So, does that mean you shouldn’t take advantage of all the great stuff that Blu-ray allows with sound and video just because someone somewhere will not watch the film on a Blu-ray player? Of course not. You make the experience as good as you can make it, and then people will get an experience that is suitable to what they’re viewing the movie on. Continue reading
Parallax and Scrolling
Parallax is an animation effect that allows layers to move in response to a particular viewpoint. The effect is used to add a three-dimensional depth illusion to the design and make interaction more responsive and interesting. Recently, this technique has been frequently used to animate background images, as in the famous Nike Better World site.
Nike Better World
Rich graphics and parallax 3D effects
As web design and design in general have evolved, rules have been established to ensure consistent and usable designs.
Some of these rules were created simply because website creators abused certain principles without regard for their users. But these rules are not enforced by anyone and should be broken when necessary, especially when breaking them would lead to a stunning design. In this article, we present 10 rules that you can break if it suits your design needs.
Rule #1: Do Not Display the Horizontal Scroll Bar
A significant number of mice don’t have a horizontal mouse wheel. This makes it awkward to scroll left or right when a web page’s content extends past the sides of the browser. It can be annoying to have to bring the mouse cursor down to the bottom of the window and drag the scroll bar over just to see a word or two that lies beyond the viewable area of the page. That said, here are some well-designed sites that put the scroll bar to work in effective ways. Continue reading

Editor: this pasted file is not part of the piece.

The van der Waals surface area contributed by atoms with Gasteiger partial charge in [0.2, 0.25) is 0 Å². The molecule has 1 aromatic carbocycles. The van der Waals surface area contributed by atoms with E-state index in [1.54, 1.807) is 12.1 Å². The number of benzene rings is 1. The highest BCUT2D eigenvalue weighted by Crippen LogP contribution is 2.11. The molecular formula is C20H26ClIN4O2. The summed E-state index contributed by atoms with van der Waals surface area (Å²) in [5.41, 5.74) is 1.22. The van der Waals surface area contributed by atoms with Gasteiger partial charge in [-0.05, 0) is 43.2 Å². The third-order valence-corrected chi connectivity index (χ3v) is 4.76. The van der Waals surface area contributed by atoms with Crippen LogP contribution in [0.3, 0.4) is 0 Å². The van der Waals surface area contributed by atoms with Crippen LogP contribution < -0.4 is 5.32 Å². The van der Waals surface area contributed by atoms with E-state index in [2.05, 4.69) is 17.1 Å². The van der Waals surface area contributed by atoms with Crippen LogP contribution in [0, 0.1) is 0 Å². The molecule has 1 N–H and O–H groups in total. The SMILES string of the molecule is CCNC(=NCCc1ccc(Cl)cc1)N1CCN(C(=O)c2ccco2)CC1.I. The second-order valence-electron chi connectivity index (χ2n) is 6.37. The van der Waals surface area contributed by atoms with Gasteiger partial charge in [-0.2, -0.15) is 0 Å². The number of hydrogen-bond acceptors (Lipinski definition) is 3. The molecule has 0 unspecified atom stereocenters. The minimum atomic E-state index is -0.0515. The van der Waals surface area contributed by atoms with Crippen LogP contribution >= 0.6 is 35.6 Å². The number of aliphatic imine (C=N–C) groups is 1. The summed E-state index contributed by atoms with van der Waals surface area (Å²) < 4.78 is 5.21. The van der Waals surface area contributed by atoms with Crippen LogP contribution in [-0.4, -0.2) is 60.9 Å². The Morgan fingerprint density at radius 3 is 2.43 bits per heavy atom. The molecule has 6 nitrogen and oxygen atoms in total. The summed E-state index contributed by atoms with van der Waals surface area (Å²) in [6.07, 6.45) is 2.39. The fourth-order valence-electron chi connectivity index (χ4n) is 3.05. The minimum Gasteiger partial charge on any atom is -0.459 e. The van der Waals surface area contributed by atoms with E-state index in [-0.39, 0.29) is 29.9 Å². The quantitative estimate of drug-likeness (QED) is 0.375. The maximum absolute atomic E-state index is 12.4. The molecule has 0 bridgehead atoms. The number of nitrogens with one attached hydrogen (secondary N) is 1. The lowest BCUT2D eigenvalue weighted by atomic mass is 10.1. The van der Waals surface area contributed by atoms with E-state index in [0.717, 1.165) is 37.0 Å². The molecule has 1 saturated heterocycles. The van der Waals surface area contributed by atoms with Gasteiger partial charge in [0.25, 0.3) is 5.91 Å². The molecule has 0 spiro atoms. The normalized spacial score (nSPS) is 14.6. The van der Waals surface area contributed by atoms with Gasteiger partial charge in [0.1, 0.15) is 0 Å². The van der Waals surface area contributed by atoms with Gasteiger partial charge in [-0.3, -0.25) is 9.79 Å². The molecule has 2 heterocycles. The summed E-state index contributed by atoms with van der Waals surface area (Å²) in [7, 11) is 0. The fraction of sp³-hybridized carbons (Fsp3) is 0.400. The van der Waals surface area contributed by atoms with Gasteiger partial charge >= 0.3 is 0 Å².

When you think of most websites, purple is the color you may think of the least. Some designers have embraced this and made their sites stand out from the rest. In this post I will share with you 17 websites that make use of the color purple.
Easter is the time those who are Christian in belief both remember and honor the crucifixion and resurrection of Jesus Christ that occurred almost 2,000 years ago. Christ in final words to His disciples told them what was to come at His time of physical death and the future He would prepare for them.
History has demonstrated words spoken near or at the time of death are often introspective for those soon to expire. The wise Socrates lived about 400 years prior to Christ, but in his last words was searching, “All of the wisdom of this world is but a tiny raft upon which we must set sail when we leave this earth. If only there was a firmer foundation upon which to stand, perhaps some divine word.”
A contemporary of Christ 20 centuries ago, the famous philosopher Seneca in his final words said, “All my life I have been seeking to climb out of the pit of my besetting sins and I cannot do it and I never will unless a hand is let down to draw me up.”
A frustrated Sigmund Freud, as a psychoanalyst and atheist who berated religion his entire career, in last moments expressed frustration, “The meager satisfaction that man can extract from reality leaves him starving.”
On a more humorous note, the lifelong agnostic comedian and actor, W. C. Fields, was discovered reading a Bible moments before death. Upon being discovered, he exclaimed to the surprised gathering, “I’m looking for a loophole!” Continue reading